“’Yet even now,’ declares the Lord,
‘return to me with all your heart, and with fasting,
weeping and mourning; and rend your heart
and not your garments.’
Now return to the Lord your God,
for He is gracious and compassionate,
slow to anger, abounding in lovingkindness
and relenting of evil.”
Joel 2:12, 13
Fasting . . . not so popular . . . not a command, perhaps—but is it a choice?
“Whenever you are fasting . . . .” Matthew 6:16
“Is that what you call a fast, a day acceptable to the Lord?” Isaiah 58:3-5
“A time of fasting before the Lord was proclaimed.” Jeremiah 36:9
“The time will come when the Bridegroom will be taken from them, and on that day they will fast.” Mark 2:20
“(Anna) worshiped night and day, fasting and praying.” Luke 2:37
“While they were worshiping the Lord and fasting . . .” Acts 13:2
“With prayer and fasting, committed (elders) to the Lord, in whom they had put their trust.” Acts 14:23
And unlike Jesus . . . I miss the food right away! J
“And after He had fasted forty days and forty nights, He then became hungry.” Matthew 4:2
Today is day 21 of our all-church 21-day fast. I had meant to write more during this time about fasting, but—to be honest—I’ve found this one to be hard. I do a Dawn to Dusk fast one day a week. This was my third Daniel Fast (a diet free of all chemicals and processed foods, sugars and leavened breads, caffeine and animal products—including dairy). But while many in our congregation reported breakthroughs and a closer sense of the Holy Spirit, I noticed frustration and an inability to hear from the Lord as clearly as I normally do.
Not that reward is why we are to be fasting! Other than the reward to be drawn closer, to become more like the image of the Son. But I struggled with restlessness and sleep issues, as well as a struggle for extra prayer time and focus during that time. I think it’s important to be upfront about that. Results are not always immediate during a fast. Sometimes they come after. And sometimes the breakthroughs are sins He reveals to us and not blessings in areas of prayer. Both are good—We just tend to prefer the latter to the former! J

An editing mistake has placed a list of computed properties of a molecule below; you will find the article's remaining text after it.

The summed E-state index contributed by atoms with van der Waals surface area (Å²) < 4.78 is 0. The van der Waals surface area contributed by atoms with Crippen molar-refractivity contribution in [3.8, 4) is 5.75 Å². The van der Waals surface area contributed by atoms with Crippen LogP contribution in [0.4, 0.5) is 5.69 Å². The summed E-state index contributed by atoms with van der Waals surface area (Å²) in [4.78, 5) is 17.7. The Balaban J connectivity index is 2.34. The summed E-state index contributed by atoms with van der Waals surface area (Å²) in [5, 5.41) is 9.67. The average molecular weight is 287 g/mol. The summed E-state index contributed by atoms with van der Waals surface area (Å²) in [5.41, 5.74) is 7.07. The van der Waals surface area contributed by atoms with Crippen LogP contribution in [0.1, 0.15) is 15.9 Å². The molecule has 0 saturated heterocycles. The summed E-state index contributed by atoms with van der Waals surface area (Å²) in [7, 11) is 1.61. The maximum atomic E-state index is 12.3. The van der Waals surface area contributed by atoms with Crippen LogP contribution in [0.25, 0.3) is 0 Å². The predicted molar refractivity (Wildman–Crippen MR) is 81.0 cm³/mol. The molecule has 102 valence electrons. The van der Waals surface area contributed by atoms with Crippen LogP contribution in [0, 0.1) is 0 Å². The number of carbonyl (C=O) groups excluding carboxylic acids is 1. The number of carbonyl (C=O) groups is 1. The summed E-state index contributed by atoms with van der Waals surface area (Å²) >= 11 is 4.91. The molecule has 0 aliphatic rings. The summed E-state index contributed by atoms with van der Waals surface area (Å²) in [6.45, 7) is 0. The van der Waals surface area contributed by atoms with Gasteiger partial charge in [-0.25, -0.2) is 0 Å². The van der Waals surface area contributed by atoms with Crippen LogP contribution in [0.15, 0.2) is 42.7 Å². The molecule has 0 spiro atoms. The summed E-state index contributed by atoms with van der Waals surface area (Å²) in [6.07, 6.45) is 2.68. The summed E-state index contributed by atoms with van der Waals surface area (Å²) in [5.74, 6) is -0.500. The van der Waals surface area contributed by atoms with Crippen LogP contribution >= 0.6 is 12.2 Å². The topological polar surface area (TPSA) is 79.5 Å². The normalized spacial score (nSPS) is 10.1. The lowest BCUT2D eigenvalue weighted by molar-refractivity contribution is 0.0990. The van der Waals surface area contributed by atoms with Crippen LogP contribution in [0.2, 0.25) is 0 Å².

I will be writing more in the future about fasting. But just as I sat down to begin this post, I received an email from our Pastor and thought his words on the subject were much better than my own. I offer them now to you as you consider the Christian discipline of fasting.
I want to encourage you with some reminders as we finish well.
First, keep remembering that fasting is not primarily about depriving yourself of something. It is primarily about intentionally seeking God’s heart. It’s about setting extra time aside for prayer, for meditation on God’s truths in the Bible.
Second, fasting can bring to the surface attitudes and struggles that have been hidden. This is important to pay attention to. God may reveal fear, anxiety, greed, anger or impurity. What a wonderful blessing to be able to see any of these things more clearly and to find freedom in confession and repentance. As our hearts are more sensitive to him, he will deepen our purity.
Third, fasting often leads to a greater sensitivity to the needs of others. We begin to actually possess God’s heart in a great measure. We find ourselves seeing outside and beyond ourselves to others. We begin to care more. Fasting helps us begin to set ourselves aside more decisively so that energy can be given to loving others in creative and practical ways.
Finally, I encourage you to integrate the truths about stewardship into your life. Giving, tithing, generosity . . . are all a part of what is means to be growing as a disciple of Jesus Christ. Fasting is a way of decisively moving against the culture of consumerism and pursuing a culture of generosity.
May the God of hope fill you with all joy and peace as you trust in him, so that you may overflow with hope by the power of the Holy Spirit.
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